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Start Your New Week with a Word of Edification, Exhortation and Comfort from Daniel Botkin

Welcome to the Gates of Eden Blog ~ New posts weekly at 8PM following Shabbat

January 26, 2019

What is the Jethro model? For readers who may not be very familiar with the Bible, we are not talking about television's Jethro Bodine of "The Beverly Hillbillies." We are talking about Jethro the priest of Midian, who was the father-in-law of Moses. After the Exodus from Egypt, Jethro came to Mount Sinai where Moses and the Hebrews were encamped. Moses told Jethro all about the recent Exodus from Egypt, and all that Yahweh had done for the Israelites. Jethro rejoiced, blessed Yahweh, and offered sacrifices to God. Then he sat down to eat with Moses, Aaron, and the elders of Israel. The next day, Jethro saw that Moses sat to judge the people all day long, from morning to evening. Jethro asked Moses why he did this. Moses explained that the people came to him to enquire of God, and to have Moses make judgments between them, and to explain God's laws to them.

January 20, 2019

"Behold, Yahweh's hand is not shortened, that it cannot save; neither His ear heavy, that it cannot hear." Isaiah 59:1 If you are saved, how saved are you? When the word saved is used in a Christian context, many people think of salvation in terms of being saved from hell and damnation. Being saved does indeed save a person from hell and damnation. However, eternal damnation in the lake of fire is not the only thing from which a saved person is supposed to be saved. The angel of the Lord told Joseph, "Thou shalt call His name Yeshua, for He shall save His people from their sins" (Matt. 1:21). The primary thing from which are supposed to be saved is from our sins, not just from the penalty we deserve for our sins.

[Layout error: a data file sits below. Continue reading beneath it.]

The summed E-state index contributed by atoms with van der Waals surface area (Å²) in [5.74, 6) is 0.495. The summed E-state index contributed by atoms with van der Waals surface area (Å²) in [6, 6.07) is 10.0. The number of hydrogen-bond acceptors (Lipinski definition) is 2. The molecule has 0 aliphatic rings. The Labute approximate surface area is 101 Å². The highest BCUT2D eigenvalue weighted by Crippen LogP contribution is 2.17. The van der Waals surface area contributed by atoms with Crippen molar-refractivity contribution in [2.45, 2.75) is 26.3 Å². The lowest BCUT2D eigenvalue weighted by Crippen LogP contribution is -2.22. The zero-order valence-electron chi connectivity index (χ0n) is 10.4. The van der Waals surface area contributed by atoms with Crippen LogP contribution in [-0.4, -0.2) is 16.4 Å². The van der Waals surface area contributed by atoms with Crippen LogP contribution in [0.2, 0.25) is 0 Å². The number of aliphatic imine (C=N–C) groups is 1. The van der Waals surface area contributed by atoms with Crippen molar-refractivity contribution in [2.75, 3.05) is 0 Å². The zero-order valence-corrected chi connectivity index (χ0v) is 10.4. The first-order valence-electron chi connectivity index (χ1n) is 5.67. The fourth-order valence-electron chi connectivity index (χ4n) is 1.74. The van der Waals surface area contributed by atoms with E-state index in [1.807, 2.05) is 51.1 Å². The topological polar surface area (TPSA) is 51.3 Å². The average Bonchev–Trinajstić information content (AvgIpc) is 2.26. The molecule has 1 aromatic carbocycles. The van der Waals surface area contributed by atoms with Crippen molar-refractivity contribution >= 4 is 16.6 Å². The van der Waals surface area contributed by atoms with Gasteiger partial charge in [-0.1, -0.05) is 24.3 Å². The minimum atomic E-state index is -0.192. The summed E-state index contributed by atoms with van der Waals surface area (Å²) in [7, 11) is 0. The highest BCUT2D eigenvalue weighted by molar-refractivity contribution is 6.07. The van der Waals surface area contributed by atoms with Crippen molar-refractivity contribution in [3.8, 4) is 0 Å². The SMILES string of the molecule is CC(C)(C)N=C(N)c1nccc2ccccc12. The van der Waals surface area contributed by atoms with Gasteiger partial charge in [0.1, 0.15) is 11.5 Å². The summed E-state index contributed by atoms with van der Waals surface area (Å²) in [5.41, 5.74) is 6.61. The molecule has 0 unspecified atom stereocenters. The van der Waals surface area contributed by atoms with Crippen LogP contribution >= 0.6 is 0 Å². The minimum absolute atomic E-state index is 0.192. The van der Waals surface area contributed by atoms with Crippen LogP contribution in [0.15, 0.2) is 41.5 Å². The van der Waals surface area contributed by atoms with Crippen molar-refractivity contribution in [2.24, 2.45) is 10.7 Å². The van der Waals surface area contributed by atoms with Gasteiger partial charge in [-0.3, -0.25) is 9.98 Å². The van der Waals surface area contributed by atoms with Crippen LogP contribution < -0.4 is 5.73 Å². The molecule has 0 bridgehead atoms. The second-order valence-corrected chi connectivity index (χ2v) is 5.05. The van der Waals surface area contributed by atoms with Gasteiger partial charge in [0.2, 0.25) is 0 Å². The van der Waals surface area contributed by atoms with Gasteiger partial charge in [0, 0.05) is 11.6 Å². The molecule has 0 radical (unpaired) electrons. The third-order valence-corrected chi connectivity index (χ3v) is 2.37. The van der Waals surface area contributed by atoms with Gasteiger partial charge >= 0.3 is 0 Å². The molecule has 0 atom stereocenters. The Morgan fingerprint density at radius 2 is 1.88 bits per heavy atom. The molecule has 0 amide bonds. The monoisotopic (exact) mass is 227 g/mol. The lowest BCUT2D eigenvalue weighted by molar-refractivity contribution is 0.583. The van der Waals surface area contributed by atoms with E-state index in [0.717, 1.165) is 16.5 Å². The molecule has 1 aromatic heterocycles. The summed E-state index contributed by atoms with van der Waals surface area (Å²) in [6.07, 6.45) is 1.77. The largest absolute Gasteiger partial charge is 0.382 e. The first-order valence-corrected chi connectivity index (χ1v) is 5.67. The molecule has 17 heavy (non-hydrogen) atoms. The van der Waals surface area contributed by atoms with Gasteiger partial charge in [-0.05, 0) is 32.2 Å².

January 13, 2019

Compromise can be good or bad, depending on the situation. It can be good when trying to make a decision that will satisfy everyone. For example, if your wife wants to spend three hours at the zoo and you want to spend only one hour there, you can compromise and spend two hours at the zoo. That way you will both be disappointed and miserable, but at least you will be equally disappointed and miserable. Compromise can be good when a buyer and a seller are haggling over the price of an item. If the seller wants $300 but the buyer only wants to pay $100, they can compromise and settle for a price of $200. That way they will both feel like they were deprived of $100. So compromise can sometimes be a good thing. However, when God makes strong, sure demands—“Thou shalt" or "Thou shalt not"—

January 6, 2019

About 25 years ago the pastor of the congregation I attended preached a sermon telling Bible believers why they should not celebrate Halloween. Afterwards I told the pastor that it was an excellent sermon, and I commended him for taking a bold stand. Then, as respectfully and as lovingly as I could, I told him that all the good reasons he gave to urge Christians to shun Halloween were the very same reasons I shun Christmas. If the pagan origin of Halloween traditions makes Halloween un-kosher for Christians, then should not the pagan origin of Christmas traditions make Christmas just as un-kosher as Halloween?

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